Well what's the benefit of being an out-of-towner as opposed to being on Wall Street? I worked in Wall Street for a couple of years and I like - I've got my best friends, actually, on both coasts. And I like seeing them. And I get ideas when I go there. But the best way to think about investments is to be in a room with no one else and just think. And if that doesn't work, nothing else is going to work. And the disadvantage of being in any kind of a market type environment - Wall Street would be the extreme - is that you get over-stimulated. You think you have to do something every day.
The Chandler family paid 2,000 bucks for this company [raises his can of Coke]. You don't have to do much else if you pick one of those. And the trick then is not to do anything else. Even not to sell at 1919, which the family did later on. So what you're looking for is some way to get one good idea a year and then ride it to its full potential. And that is very hard to do in an environment where people are shouting prices back and forth every five minutes and shoving reports under your nose and all that. Wall Street makes its money on activity. You make your money on inactivity.
I mean, if everyone in this room trades their portfolio around every day with every other person, you know, you're all going to end up broke and the intermediary's going to end up with all the money. On the other hand, if you all own stock in a group of average businesses and just sit here for the next 50 years, you'll end up with a fair amount of money and your broker will be broke. So his activity is - he's like a doctor who gets paid on how often he gets you to change pills, I mean, basically. I mean, he gives you one pill and it cures you the rest of your life, he's got one sale, one transaction, and that's it. But if he can convince you that changing pills every day is the way to great health, it'll be great for him and the prescriptionists and you'll be out a lot of money. You won't be any healthier. You'll be a lot worse off financially. So you want to stay away from any environment that stimulates activity and Wall Street would have the effective of doing that.
I used to - when I went out to Omaha, I'd go back once every six months. I'd go back with a whole list of things I wanted to check out, companies I wanted to see. And I would get my money's worth out of those trips, but then I would go back to Omaha and think about it.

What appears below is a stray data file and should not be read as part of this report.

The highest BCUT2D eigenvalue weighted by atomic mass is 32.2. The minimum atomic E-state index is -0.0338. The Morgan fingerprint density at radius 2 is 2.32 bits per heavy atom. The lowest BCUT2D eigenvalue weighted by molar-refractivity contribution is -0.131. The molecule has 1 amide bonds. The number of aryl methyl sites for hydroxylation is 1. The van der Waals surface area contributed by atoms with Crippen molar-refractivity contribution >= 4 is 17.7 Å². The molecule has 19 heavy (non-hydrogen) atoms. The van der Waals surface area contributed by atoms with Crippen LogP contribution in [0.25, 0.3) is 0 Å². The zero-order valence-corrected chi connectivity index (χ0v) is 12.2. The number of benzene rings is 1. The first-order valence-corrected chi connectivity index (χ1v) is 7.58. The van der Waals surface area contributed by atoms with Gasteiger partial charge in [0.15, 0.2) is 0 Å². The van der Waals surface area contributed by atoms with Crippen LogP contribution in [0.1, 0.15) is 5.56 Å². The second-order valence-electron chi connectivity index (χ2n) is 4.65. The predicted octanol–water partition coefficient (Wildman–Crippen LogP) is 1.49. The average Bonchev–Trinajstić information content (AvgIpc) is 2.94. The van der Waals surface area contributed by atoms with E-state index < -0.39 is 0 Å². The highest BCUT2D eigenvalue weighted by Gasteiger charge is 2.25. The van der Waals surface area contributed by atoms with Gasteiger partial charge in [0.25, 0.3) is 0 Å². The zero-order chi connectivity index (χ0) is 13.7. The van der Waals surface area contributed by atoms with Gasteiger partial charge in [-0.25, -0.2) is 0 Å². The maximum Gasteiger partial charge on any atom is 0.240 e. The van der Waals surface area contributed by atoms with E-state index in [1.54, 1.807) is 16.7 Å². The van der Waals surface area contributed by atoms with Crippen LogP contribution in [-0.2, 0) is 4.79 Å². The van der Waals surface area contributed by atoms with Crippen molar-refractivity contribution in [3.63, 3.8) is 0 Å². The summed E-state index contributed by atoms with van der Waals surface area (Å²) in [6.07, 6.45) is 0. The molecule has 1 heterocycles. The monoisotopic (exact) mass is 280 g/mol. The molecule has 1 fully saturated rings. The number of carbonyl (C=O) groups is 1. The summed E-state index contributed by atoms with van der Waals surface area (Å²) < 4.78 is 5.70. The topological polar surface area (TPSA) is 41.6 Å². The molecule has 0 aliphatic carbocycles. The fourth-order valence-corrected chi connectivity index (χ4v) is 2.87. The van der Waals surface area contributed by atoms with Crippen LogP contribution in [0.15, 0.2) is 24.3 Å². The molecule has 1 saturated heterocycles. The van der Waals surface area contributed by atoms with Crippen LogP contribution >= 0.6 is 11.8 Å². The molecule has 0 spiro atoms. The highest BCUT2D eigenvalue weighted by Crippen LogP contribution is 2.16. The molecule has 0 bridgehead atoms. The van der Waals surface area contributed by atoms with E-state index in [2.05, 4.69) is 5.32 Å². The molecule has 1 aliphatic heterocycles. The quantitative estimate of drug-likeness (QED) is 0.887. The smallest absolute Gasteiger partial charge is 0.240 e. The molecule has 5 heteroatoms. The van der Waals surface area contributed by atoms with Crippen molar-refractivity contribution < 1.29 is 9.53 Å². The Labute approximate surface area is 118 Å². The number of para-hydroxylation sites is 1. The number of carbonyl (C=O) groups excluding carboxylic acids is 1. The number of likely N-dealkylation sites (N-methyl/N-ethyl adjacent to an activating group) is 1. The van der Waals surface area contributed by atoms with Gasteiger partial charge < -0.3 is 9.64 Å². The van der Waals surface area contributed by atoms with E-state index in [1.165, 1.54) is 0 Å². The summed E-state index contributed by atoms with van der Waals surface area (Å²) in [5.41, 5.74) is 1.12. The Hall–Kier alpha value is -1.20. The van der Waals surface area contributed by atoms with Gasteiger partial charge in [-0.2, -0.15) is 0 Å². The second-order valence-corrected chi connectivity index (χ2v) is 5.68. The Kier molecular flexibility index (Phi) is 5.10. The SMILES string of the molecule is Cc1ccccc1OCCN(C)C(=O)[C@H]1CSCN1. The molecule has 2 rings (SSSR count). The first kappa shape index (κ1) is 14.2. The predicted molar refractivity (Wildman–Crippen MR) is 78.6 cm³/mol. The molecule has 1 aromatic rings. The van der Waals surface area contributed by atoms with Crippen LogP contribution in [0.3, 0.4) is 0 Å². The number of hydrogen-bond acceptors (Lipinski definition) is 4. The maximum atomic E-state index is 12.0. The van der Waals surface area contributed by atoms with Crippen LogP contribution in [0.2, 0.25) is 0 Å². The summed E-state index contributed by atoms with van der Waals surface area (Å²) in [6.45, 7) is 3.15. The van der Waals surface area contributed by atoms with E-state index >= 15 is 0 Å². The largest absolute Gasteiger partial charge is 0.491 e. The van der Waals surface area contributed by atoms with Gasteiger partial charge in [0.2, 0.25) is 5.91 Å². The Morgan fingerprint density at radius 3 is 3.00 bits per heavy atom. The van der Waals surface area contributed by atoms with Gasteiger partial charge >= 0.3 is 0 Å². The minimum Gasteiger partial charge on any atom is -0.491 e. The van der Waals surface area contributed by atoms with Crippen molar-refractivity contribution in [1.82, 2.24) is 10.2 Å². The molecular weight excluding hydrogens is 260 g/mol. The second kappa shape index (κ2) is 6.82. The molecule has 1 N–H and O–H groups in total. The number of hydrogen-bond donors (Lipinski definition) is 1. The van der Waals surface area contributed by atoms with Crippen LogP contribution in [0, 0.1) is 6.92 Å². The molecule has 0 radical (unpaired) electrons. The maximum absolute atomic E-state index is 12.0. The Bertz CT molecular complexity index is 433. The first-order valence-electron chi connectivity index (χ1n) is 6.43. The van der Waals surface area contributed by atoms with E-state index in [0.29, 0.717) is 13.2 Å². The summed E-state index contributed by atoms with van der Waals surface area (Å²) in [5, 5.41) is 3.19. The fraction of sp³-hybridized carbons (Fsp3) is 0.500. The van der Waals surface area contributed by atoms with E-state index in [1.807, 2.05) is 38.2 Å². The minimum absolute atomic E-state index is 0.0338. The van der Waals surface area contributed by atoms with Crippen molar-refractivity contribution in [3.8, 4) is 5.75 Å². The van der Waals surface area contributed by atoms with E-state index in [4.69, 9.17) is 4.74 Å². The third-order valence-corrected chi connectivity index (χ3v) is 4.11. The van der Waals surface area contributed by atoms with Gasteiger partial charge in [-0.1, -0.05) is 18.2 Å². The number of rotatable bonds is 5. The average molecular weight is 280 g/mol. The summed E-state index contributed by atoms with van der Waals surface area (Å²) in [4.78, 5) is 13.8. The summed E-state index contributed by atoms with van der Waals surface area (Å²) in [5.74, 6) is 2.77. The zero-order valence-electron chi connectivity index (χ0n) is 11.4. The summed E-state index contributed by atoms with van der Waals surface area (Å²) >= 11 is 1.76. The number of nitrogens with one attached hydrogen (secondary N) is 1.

Taking time to think about potential investments is important. Not being influenced to act after you've made a decision is just as important.
Part of that is temperament. Part of that is knowing what information is worth paying attention to. And part of it is knowing how to use that information wisely. But it starts with learning how to filter out the noise.
Buffett was asked a question about his views on the current economic situation and what would happen next. Rather than guessing, Buffett's response is to focus on what's important and knowable and ignore the rest:
I don't think about the macro stuff. You know, I just - the important - what you really want to do in investments is figure out what's important and knowable. If it's unimportant or unknowable, you forget about it. What you talk about is important but, in my view, it is not knowable. Understanding Coca-Cola is knowable or Wrigley or Eastman Kodak or anything. You can understand those businesses. That's knowable. And whether it turns out to be important depends on where your valuation leads you and the current price and all of that.
But we have never either bought a business or not bought a business because of any macro feeling of any kind. We don't read things about - predictions about interest rates or business or anything like that - because it doesn't make any difference. I mean, let's say in 1972 when we bought See's Candy, I think, maybe, Nixon put on the price controls a little bit later - let's say we'd seen it. But so what. We'd have missed a chance to buy something for $25 million that is earning $60 million pre-tax now. We don't want to pass up the chance to do something intelligent because of some prediction about something that we're no good on anyway. So we don't read or listen to or do anything in relation to macro factors at all. Zero.
And the typical investment counseling organization goes out and they bring out their economist and they trot him out and he gives you this big macro picture. And they start working from there on down. In our view that is nonsense. If Alan Greenspan was on one side of me and Bob Rubin on the other side and they were both whispering in my ear exactly what they're going to do the next twelve months, it wouldn't make any difference to me in what I would pay for Executive Jet or General Reinsurance or anything else I do.
Being able to filter out the noise is an immensely useful skill. Removing all the predictions and conjecture in the market - all the unimportant and unknowable stuff - will lead to better decisions.
Following the journey to learn all three will make you a better investor.